Thursday, May 8, 2014
Unfortunately, she had quite a high head when I asked for the trot under saddle. This tells me that she hasn't fully accepted softness in the bridle outside of the walk. In the walk, it's very positive, but at the trot her head and poll shot up immediately. I'll continue to work on that with her. It only took her a few minutes to find comfort again with a low head at the trot, but I realize she's not quite there.
This week, I intend to try the rope halter instead of the bit. I'm curious if the bit itself causes the negative reflexive behavior or is it higher speeds with a rider regardless of the head gear.
Also, planning to get her on the trail! Not cooperative weather so far... Today we got very unexpected snow.
Her ear-pinning is a direct reflection of her confidence, I believe. As I get to know her and her needs, I'm able to change the way I play with her to help grow her from the inside out. I am not a believer in responding directly to various feedback (ears-pinned, tail swishing, stomping...). If we tell our horse to not express themselves, we lose the opportunity to grow them in the way they need to grow. They lose their voice. I want horses that are content and comfortable in their tasks with me and know they can express it when they're not.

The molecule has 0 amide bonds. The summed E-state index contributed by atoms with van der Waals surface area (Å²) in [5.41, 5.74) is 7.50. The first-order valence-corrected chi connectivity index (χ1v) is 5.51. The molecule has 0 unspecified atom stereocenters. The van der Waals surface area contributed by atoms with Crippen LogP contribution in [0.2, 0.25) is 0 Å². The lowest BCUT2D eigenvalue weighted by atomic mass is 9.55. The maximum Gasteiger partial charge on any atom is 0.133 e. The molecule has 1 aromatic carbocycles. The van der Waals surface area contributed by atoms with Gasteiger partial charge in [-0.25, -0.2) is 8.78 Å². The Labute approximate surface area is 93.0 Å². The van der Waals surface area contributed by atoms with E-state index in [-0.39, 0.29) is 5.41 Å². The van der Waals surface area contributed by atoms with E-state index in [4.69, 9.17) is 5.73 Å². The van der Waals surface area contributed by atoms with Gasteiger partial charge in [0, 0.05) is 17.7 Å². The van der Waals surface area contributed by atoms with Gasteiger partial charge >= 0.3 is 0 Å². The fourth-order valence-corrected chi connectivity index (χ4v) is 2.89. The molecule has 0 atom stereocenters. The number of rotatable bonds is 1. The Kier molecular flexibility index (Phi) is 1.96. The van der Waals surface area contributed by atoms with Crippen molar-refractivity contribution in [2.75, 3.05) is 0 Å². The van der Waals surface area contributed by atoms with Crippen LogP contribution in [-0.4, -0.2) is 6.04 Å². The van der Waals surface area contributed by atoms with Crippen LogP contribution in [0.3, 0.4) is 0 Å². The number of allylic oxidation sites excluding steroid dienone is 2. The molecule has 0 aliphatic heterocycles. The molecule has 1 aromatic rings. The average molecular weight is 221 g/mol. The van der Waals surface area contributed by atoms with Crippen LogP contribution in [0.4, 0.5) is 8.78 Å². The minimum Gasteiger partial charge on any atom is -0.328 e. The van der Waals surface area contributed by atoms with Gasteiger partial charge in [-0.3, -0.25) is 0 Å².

Did sideways, transitions, began to teach her down transition using the carrot stick and "laser-beam". She is easily left to feel stifled and shut down, so playing with communications where she can continue forward and doesn't feel the need to disconnect.
Wednesday, April 23, 2014
Rode her around the property. I was curious how she'd do without a big warm up that potentially fires up pain in her hocks. I could tell I was riding a horse that needs a mental warm-up, as she was tighter and needed to move more. I do no warm up, just tacked up and went.
Played with confidence on obstacles, focus and following my focus.
I have to say, she was less swishy and irritated than normal where I usually warm her up with cantering.